Big Tobacco’s lessons for Big Food

In the good old days, the tobacco industry had a strategic marketing playbook script that worked something like this:

  • emphasize personal responsibility for choosing to smoke
  • pay scientists to deliver research that instills doubt about risks
  • criticize the “junk science” that finds harms associated with smoking
  • make self-regulatory pledges
  • lobby with massive resources to stifle government action
  • introduce “safer” products
  • simultaneously manipulate and deny both the addictive nature of tobacco products and marketing said products to children

The compelling question asked by researchers Drs. Kelly Brownell and Kenneth Warner is this: How does the script of the modern food industry compare to that tobacco industry script?  Continue reading

“We never imagined people would think of osteopenia as a disease”

Here’s a drug marketing plan that is dazzling in its brilliant effectiveness. I’m thinking of including it in any future PR workshops I do on marketing communications. It’s a plan to sell pills to treat something called osteopenia, a condition that only recently started to be thought of as a problem that even needs treatment.

It’s a plan to convince consumers and their physicians that these pills should be in the medicine cabinets of millions of women worldwide.

But more broadly, it’s a plan to change the definition of what a disease is, and the role that drug companies can play in that change.  Continue reading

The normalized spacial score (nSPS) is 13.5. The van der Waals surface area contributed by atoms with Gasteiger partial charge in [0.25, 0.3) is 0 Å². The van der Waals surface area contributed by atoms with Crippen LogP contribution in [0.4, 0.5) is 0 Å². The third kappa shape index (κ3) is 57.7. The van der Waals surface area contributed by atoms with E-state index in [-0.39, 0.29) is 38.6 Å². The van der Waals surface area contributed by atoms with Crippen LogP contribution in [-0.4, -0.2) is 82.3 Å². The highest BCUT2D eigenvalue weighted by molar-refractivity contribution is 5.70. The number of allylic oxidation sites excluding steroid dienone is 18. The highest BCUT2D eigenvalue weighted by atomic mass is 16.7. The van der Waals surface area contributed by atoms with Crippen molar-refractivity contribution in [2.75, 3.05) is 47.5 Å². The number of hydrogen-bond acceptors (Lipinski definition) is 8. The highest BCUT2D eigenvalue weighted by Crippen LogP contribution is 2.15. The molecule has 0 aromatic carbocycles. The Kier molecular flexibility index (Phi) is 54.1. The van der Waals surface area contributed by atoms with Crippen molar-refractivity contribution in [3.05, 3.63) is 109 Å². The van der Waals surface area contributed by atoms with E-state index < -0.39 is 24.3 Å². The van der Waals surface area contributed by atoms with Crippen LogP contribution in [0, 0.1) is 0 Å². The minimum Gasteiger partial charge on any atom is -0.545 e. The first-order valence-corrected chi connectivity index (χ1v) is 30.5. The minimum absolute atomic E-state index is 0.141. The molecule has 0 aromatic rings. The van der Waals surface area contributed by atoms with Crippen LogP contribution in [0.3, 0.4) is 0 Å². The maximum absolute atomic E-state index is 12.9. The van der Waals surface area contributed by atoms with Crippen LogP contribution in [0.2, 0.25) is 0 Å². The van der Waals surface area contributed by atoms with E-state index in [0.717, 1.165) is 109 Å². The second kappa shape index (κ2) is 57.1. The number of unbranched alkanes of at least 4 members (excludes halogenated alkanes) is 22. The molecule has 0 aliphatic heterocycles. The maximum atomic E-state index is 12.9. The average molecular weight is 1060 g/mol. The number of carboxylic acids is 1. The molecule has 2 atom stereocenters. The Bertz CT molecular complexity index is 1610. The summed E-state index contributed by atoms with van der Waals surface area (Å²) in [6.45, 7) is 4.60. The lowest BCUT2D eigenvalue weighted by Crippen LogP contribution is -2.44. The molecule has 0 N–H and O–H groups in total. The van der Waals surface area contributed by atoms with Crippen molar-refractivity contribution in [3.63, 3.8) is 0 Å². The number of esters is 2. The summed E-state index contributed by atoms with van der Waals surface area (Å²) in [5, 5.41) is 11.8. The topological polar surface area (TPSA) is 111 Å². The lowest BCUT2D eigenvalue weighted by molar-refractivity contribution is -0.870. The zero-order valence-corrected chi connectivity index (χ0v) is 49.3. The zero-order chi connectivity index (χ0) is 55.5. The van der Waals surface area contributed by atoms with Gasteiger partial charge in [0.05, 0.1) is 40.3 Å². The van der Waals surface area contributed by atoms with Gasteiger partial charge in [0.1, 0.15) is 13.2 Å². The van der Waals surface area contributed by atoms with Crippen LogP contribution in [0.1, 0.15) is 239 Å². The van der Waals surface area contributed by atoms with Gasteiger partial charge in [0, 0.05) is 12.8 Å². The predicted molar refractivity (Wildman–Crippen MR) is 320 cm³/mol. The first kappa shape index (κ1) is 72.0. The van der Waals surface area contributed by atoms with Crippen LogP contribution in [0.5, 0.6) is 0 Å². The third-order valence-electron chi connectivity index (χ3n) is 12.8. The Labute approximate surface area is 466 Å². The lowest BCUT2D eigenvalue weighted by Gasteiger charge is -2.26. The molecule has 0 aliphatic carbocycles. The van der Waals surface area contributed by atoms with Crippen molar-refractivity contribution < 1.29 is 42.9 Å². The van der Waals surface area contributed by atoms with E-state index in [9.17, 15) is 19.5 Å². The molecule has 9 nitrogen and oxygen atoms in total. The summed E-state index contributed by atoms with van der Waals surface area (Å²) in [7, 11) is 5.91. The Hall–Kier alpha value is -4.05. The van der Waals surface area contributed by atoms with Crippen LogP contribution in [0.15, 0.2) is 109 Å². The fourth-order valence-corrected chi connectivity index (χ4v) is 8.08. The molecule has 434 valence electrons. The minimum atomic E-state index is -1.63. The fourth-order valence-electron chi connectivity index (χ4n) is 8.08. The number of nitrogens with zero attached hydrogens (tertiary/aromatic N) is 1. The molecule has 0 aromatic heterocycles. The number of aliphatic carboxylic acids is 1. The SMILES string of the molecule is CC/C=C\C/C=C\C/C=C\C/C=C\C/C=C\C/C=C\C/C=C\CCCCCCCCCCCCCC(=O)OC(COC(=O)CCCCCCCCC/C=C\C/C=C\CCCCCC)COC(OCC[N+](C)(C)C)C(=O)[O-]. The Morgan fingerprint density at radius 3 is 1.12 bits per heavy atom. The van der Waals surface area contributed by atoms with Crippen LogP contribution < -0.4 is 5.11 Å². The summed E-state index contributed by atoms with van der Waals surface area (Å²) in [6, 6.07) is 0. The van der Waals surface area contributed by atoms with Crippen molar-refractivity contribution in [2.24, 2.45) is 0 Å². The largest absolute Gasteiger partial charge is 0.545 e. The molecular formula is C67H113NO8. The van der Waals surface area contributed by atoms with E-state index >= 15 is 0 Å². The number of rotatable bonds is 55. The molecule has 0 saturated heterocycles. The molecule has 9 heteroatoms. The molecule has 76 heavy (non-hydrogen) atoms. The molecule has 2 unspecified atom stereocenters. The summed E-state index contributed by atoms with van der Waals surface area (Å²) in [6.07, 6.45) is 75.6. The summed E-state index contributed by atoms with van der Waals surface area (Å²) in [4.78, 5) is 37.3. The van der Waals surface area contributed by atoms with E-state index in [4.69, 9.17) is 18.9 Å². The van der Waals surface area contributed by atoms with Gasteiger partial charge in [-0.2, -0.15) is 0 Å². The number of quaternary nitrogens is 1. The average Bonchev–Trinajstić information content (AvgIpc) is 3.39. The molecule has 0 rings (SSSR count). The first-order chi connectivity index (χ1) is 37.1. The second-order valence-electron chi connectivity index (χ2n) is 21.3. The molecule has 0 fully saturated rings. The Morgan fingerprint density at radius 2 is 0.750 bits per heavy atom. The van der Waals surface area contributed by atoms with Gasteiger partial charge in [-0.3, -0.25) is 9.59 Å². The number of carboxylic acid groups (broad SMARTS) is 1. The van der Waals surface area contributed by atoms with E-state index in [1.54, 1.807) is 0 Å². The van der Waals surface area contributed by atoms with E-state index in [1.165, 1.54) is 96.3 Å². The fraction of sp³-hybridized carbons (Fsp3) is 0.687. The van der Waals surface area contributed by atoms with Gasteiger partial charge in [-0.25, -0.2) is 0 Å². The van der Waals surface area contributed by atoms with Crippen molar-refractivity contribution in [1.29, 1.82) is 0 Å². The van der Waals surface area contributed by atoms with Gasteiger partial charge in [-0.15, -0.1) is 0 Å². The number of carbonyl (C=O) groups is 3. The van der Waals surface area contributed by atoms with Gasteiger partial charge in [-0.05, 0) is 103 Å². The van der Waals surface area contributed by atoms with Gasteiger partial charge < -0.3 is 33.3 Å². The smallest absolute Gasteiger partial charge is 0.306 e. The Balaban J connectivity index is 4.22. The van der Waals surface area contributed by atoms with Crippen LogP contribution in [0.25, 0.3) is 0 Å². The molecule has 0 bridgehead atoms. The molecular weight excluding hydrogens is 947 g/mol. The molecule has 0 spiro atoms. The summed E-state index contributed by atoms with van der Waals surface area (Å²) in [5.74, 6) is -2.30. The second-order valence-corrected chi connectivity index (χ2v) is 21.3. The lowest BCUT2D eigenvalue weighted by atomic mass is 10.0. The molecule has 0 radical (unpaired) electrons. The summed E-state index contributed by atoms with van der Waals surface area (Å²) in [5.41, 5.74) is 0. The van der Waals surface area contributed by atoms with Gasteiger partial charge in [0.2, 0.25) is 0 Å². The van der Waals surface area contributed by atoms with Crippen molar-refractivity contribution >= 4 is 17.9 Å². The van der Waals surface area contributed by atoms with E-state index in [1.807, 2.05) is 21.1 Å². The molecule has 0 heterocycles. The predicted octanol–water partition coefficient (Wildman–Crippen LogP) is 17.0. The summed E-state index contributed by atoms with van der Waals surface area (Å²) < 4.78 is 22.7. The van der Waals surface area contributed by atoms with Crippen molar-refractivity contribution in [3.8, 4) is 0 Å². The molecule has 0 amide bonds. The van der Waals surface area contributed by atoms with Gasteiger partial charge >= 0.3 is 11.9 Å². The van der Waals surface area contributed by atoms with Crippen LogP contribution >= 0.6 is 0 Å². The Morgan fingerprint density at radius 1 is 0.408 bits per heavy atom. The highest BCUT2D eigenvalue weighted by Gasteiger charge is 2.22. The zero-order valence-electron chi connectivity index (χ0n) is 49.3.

NEJM editor: “No longer possible to believe much of clinical research published”

NEJM posterHarvard Medical School’s Dr. Marcia Angell is the author of The Truth About the Drug Companies: How They Deceive Us and What to Do About It. But more to the point, she’s also the former Editor-in-Chief at the New England Journal of Medicine, arguably one of the most respected medical journals on earth. But after reading her article in the New York Review of Books called Drug Companies & Doctors: A Story of Corruption, one wonders if any medical journal on earth is worth anybody’s respect anymore.

“It is simply no longer possible to believe much of the clinical research that is published, or to rely on the judgment of trusted physicians or authoritative medical guidelines. I take no pleasure in this conclusion, which I reached slowly and reluctantly over my two decades as an editor of The New England Journal of Medicine.”

Dr. Angell cites the case of Dr. Joseph L. Biederman, professor of psychiatry at Harvard Medical School and chief of pediatric psychopharmacology at Harvard’s Massachusetts General Hospital. She explains:

“Thanks largely to him, children as young as two years old are now being diagnosed with bipolar disorder and treated with a cocktail of powerful drugs, many of which were not approved by the Food and Drug Administration (FDA) for that purpose, and none of which were approved for children below ten years of age.” Continue reading